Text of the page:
The experienced team at Prestige Wealth Solutions, based in Dubai, have noticed that many people, when talking to them either at work, or in their own lives, about writing or amending their will, assume many things to be true when, in fact, they are not the case. From this information, here are four examples of these assumptions, and the implications of such inaccurate beliefs.
My partner will simply inherit everything
This is not the case. Whether this involves a spouse or legal partner, as defined in 2004 by the UK Civil Partnership Act, without a valid will, that partner will receive everything up to a value of £450,000 and the personal possessions. Beyond that, the balance of any estate is then divided. Half will pass to any children they have either at age eighteen or if they should marry before this. The other half is then held in trust during the lifetime of the surviving spouse or civil partner and they will only receive the income generated. On this person’s subsequent death, the balance then also goes to the children.
If I don’t make a will, it will still be okay
Some people do adopt this “head in the sand” attitude. Their belief is that, somehow, the world will simply know what they wanted. Such people are said to have died “intestate”. This means that the estate will be distributed according to the rules of intestacy. This also leads to delays in settling the estate and can also result in costly administration charges.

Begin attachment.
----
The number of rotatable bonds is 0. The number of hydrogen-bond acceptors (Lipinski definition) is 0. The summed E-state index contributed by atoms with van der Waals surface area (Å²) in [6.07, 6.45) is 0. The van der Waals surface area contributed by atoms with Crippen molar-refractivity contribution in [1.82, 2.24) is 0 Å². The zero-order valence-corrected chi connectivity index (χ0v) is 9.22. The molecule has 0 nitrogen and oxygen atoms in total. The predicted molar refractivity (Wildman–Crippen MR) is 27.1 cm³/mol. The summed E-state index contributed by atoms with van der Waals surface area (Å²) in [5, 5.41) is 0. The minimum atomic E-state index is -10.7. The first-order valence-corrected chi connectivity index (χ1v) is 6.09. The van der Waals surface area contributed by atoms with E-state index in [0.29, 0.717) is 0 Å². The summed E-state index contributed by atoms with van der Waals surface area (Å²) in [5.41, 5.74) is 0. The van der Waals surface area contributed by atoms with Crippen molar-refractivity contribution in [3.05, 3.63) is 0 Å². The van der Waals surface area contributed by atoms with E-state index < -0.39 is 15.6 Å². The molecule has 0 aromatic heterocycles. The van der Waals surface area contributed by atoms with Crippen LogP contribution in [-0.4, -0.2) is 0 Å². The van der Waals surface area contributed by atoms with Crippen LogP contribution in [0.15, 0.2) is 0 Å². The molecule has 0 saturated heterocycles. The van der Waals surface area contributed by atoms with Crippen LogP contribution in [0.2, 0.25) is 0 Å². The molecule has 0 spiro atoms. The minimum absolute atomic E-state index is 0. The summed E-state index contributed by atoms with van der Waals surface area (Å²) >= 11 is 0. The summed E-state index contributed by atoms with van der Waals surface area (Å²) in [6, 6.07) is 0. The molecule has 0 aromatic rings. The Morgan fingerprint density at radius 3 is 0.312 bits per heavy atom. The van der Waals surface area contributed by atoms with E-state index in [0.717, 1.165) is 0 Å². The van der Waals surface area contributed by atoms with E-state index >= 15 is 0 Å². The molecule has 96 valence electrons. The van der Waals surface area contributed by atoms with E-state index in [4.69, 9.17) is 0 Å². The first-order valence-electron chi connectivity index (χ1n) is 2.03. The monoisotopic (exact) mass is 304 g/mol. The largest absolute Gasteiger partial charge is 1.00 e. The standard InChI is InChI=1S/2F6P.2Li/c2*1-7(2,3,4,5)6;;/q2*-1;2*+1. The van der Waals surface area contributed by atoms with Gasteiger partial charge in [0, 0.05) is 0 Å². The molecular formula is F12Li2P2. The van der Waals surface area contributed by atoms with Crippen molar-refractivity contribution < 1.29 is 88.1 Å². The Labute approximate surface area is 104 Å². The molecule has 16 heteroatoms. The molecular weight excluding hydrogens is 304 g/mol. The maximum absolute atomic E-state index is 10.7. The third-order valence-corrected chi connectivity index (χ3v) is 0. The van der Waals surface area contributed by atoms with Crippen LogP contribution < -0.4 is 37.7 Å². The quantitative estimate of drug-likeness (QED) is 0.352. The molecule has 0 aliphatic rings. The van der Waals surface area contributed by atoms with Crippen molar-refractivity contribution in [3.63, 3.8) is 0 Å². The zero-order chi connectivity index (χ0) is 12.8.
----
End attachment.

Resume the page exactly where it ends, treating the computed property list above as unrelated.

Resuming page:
Everybody knows how I want my funeral to proceed
Whether this is true or not, many disputes do arise between family members about how they want such an event to take place. This may reflect their wishes, rather than those of the deceased. You can clearly set out the arrangements you wish in your will.
Once it’s written I can just forget about it
The circumstances of your life will change, and these often mean your will should be redrafted. Generally, unless made clear in the original that this event is expected, then a following marriage or civil partnership automatically revokes a will and intestacy provisions would then apply. Other life-changing events such as divorce or an addition to the family often means a new will should be drafted to reflect these changes.
Key points a will helps you achieve
Having highlighted just four of many assumptions, you will appreciate the importance of leaving a will. This allows you to identify specific gifts to be made or ensure that your estate passes to a single beneficiary. There are many other benefits which the PWS team highlight from your completing this process.
A will allows you to appoint the executors you wish to handle your estate. Executors obtain a grant of probate, collect the assets and distribute them according to the terms you have set down. Should you have children, a will allows you to appoint guardians and make it clear who you wish to take care of your offspring.
You also have the opportunity to set out details of any trusts that you wish to become effective in the event of your death. A will also helps to avoid potential inheritance tax bills that might otherwise arise.
A will matters
After examining the above points, you are sure to appreciate the importance of an effective will. The simple advice is to obtain professional help to make sure that your final wishes are both clear and then respected.